By: Micah Pava  | 

Letter to the Editor: Shallow Understanding from People of Good Will

Recently, The Commentator published an opinions piece, titled “A Language Ignored for So Long Finally Heard,” in which its author, speaking about the fight for racial equality, writes “when it comes to this subject we should not and cannot allow ourselves to fall into the traps that come with the partisan politics of today’s day and age.” Although I am hesitant to pick out the words of a single student at our university for criticism, given that this is the only article The Commentator has published on the wave of anti-racist activism currently taking place in this country and the world over, I feel it is necessary to dispute several assertions made in this article. 

Although it is convenient to say that partisan politics is irrelevant when making the call for “rational and sensible” change, I find it difficult to avoid the fact that white supremacy in America exists at a systemic level and any call for change — whether it be for specific police reforms, a more generalized defunding or even wholesale abolition of the police force — must be enacted through legislation driven by political will. It is readily apparent that many politicians are incapable of providing any meaningful change; one such example that quickly comes to my mind is President Donald Trump, who has publicly promoted police brutality and encouraged the use of lethal force in response to recent looting. Although I risk “falling into the trap of partisan politics,” I would argue that a necessary step towards a more just society would be to engage in political activism and vote with one’s conscience in November, if one is truly committed to an anti-racist agenda. 

“A Language Ignored” concludes with the statement that “the groups of rioters — whose sole contribution to the protests is by bringing violence and property damage to various communities — ought to be denounced wholeheartedly for poisoning the sea of change with their selfishness.” It may be easy for those of us sitting in a position of privilege to condemn the violent riots we see on the news while still making calls for some nebulous notion of change and posting our black squares on Instagram in an empty gesture of solidarity that verges on self-parody, but it is possible that many of the conversations and actions currently taking place would not be happening without the sense of urgency created by forms of disobedience that are less than civil. At the same time, one should acknowledge that the aggressive actions of a militarized police force are an important contributing factor to recent escalations in violence and the increasingly blurry distinction between protest and riot. Regardless, in condemning violent reactions to a system of oppression, one propagates a narrative that downplays the gravity of the black community’s grievances and ignores the fact that far more is at stake than property destroyed. This is not an endorsement of violence; however, I encourage my fellow students to reflect upon their own commitments to nonviolence and recognize that these commitments are often suspended when the safety of one’s own body is compromised.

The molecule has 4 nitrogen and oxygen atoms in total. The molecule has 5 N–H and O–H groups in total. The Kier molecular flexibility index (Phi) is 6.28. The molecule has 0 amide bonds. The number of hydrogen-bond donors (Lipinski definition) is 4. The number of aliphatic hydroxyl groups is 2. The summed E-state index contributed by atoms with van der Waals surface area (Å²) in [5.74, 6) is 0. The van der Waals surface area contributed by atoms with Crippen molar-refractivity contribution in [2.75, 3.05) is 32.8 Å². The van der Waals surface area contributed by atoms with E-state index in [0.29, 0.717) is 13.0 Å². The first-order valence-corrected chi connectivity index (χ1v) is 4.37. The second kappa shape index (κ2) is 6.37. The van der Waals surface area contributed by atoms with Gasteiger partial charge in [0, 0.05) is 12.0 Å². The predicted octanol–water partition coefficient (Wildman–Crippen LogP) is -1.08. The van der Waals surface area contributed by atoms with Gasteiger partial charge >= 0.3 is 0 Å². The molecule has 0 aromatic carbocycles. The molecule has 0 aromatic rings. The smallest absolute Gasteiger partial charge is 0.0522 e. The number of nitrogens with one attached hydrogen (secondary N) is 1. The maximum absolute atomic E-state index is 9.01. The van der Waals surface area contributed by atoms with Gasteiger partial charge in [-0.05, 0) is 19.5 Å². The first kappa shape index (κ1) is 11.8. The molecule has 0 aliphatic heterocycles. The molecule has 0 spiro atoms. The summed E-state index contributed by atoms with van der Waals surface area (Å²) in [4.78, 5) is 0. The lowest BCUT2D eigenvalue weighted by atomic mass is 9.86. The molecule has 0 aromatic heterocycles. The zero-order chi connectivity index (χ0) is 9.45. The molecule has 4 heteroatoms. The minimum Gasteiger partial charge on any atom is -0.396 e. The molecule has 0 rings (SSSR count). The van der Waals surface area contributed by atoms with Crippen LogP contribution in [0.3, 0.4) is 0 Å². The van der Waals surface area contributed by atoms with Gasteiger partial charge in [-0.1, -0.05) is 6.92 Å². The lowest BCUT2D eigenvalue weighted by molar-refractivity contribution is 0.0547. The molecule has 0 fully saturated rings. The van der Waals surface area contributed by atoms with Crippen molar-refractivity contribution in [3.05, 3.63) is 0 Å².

In conclusion, I turn to the words of Dr. Martin Luther King Jr. Although he wrote this statement in a larger discussion about nonviolent forms of direct action, his words nonetheless address the problem inherent in the kinds of judgment made in “A Language Unheard” and challenges the prerogative of outside observers to distinguish between acceptable and unacceptable forms of outrage:

I have almost reached the regrettable conclusion that the Negro's great stumbling block in his stride toward freedom is not the White Citizen's Counciler or the Ku Klux Klanner, but the white moderate, who is more devoted to “order” than to justice; who prefers a negative peace which is the absence of tension to a positive peace which is the presence of justice; who constantly says: “I agree with you in the goal you seek, but I cannot agree with your methods of direct action”; who paternalistically believes he can set the timetable for another man's freedom; who lives by a mythical concept of time and who constantly advises the Negro to wait for a “more convenient season.” Shallow understanding from people of good will is more frustrating than absolute misunderstanding from people of ill will. Lukewarm acceptance is much more bewildering than outright rejection.

Letter from a Birmingham Jail, April 16, 1963.